After a seminar and a weekend trial run, she recalled, "one couple, husband and wife dentists from the Midwest, decided their own lives didn't look so bad."

Others quickly learn they don't have the capital required to own an inn _ "a minimum of $200,000 and a lot of credit cards," Ms. Hardy said.

Some people, influenced no doubt by the sitcom adventures of Bob Newhart playing a befuddled Vermont innkeeper, decide to buy an existing inn where costly renovations already have been done and there is an established clientele. Others choose to manage an inn but not own one.

"You really learn the meaning of cash flow," said Paula Williams, who left AT&T and, with help from her husband Joe Mulay, renovated the Whistling Swan Inn nine years ago from a multiple dwelling.

The couple was so besieged by questions from guests that they began conducting weekend workshops at the inn, which is 25 miles east of the Delaware Water Gap. (The $300 fee is refunded if a participating couple volunteers to fill in at the Whistling Swan for a week.) Eventually, Mulay followed his wife's footsteps with a buyout from AT&T and went to work with her full-time.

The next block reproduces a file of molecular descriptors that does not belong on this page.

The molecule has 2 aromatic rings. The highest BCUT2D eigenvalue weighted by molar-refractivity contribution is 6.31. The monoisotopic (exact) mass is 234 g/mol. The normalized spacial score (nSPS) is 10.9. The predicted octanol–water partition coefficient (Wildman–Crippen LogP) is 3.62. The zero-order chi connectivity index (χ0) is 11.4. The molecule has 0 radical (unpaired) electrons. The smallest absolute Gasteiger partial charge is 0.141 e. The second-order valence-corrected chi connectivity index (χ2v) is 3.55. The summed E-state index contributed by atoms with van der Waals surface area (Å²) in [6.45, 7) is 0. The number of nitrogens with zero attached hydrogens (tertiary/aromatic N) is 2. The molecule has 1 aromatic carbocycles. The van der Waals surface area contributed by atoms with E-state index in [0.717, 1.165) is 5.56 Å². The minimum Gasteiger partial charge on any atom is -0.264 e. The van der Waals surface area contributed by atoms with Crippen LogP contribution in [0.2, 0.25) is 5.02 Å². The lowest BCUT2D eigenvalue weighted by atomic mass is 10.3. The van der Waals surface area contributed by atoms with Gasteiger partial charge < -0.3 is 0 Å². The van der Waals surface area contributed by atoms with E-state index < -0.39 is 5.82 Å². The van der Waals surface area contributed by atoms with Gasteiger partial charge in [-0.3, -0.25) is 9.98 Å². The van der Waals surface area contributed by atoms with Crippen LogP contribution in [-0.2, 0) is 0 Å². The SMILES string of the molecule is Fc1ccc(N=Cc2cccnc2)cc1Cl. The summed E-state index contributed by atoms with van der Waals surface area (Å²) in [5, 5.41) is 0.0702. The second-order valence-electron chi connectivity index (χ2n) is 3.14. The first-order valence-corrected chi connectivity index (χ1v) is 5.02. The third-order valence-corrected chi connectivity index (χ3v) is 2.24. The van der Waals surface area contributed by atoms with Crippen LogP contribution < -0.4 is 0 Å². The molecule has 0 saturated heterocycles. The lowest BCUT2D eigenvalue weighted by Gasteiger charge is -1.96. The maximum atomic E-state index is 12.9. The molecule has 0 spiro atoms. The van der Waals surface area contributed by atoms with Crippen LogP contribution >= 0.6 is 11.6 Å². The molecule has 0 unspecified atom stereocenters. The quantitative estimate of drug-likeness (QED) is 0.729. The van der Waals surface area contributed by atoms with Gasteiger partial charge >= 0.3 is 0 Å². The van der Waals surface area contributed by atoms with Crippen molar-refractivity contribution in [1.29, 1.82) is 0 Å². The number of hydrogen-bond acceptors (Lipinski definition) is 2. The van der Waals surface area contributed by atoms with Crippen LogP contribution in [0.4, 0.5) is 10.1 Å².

Their workshops begin and end at the oak dining-room table that used to grace the Oklahoma farmhouse of Williams' grandmother.

A seminar last March drew seven participants, including one of the inn's three housekeepers, Barbara Depew. The couples were Margaret and Ronald Lunzman of Stockholm, N.J., who are looking for a bed and breakfast in the Poconos; Robert and Amy Geller of Monsey, N.Y., who spent their honeymoon at the Whistling Swan and hope to buy an inn in the future, and Ron and Jeanne Aquino Salvo of Mountainside, N.J., who want to go into the innkeeping business despite a few reservations.

"I'm the doubting Thomas," admitted Mr. Salvo, who works as a software consultant for Dun & Bradstreet. "This weekend is a big feasibility study."

About 3 percent of all inns fail each year, Hardy said. Some innkeepers choose a location too far off the beaten path, while others move to areas they are not familiar with. Still others decide to cut down on the number of rooms, making it difficult to pay for their investment. A few return the property to residential use after suffering from either financial or emotional burnout, or, as Hardy put it, "the disillusionment factor."

She estimates that the number of bed and breakfasts and country inns _ where dinner is served in addition to breakfast _ has stabilized between 12,000 and 15,000. In 1980, the number was a mere 1,000.